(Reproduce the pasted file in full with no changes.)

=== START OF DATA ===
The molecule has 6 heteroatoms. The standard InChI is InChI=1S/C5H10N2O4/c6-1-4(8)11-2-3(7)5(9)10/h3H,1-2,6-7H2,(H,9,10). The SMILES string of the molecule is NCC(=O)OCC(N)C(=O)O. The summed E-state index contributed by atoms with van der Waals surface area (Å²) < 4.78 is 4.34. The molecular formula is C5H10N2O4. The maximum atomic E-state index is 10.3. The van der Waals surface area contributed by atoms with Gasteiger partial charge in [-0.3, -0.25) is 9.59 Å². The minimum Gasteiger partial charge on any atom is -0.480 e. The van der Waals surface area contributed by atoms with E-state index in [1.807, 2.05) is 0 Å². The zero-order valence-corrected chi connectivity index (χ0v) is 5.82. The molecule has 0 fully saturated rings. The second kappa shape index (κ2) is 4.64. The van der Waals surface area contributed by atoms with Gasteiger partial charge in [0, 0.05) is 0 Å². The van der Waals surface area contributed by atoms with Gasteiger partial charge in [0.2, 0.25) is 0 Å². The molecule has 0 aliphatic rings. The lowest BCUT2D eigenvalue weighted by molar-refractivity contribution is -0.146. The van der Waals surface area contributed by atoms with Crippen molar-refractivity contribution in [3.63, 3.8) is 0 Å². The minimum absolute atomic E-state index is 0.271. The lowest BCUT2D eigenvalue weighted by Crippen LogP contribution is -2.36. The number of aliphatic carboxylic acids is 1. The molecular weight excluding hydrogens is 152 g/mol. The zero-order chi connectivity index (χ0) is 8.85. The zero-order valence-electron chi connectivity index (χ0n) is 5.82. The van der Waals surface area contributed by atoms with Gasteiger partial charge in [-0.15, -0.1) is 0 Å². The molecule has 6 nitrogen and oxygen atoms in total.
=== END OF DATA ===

The molecule has 6 heteroatoms. The standard InChI is InChI=1S/C5H10N2O4/c6-1-4(8)11-2-3(7)5(9)10/h3H,1-2,6-7H2,(H,9,10). The SMILES string of the molecule is NCC(=O)OCC(N)C(=O)O. The summed E-state index contributed by atoms with van der Waals surface area (Å²) < 4.78 is 4.34. The molecular formula is C5H10N2O4. The maximum atomic E-state index is 10.3. The van der Waals surface area contributed by atoms with Gasteiger partial charge in [-0.3, -0.25) is 9.59 Å². The minimum Gasteiger partial charge on any atom is -0.480 e. The van der Waals surface area contributed by atoms with E-state index in [1.807, 2.05) is 0 Å². The zero-order valence-corrected chi connectivity index (χ0v) is 5.82. The molecule has 0 fully saturated rings. The second kappa shape index (κ2) is 4.64. The van der Waals surface area contributed by atoms with Gasteiger partial charge in [0, 0.05) is 0 Å². The van der Waals surface area contributed by atoms with Gasteiger partial charge in [0.2, 0.25) is 0 Å². The molecule has 0 aliphatic rings. The lowest BCUT2D eigenvalue weighted by molar-refractivity contribution is -0.146. The van der Waals surface area contributed by atoms with Crippen molar-refractivity contribution in [3.63, 3.8) is 0 Å². The minimum absolute atomic E-state index is 0.271. The lowest BCUT2D eigenvalue weighted by Crippen LogP contribution is -2.36. The number of aliphatic carboxylic acids is 1. The molecular weight excluding hydrogens is 152 g/mol. The zero-order chi connectivity index (χ0) is 8.85. The zero-order valence-electron chi connectivity index (χ0n) is 5.82. The van der Waals surface area contributed by atoms with Gasteiger partial charge in [-0.15, -0.1) is 0 Å². The molecule has 6 nitrogen and oxygen atoms in total.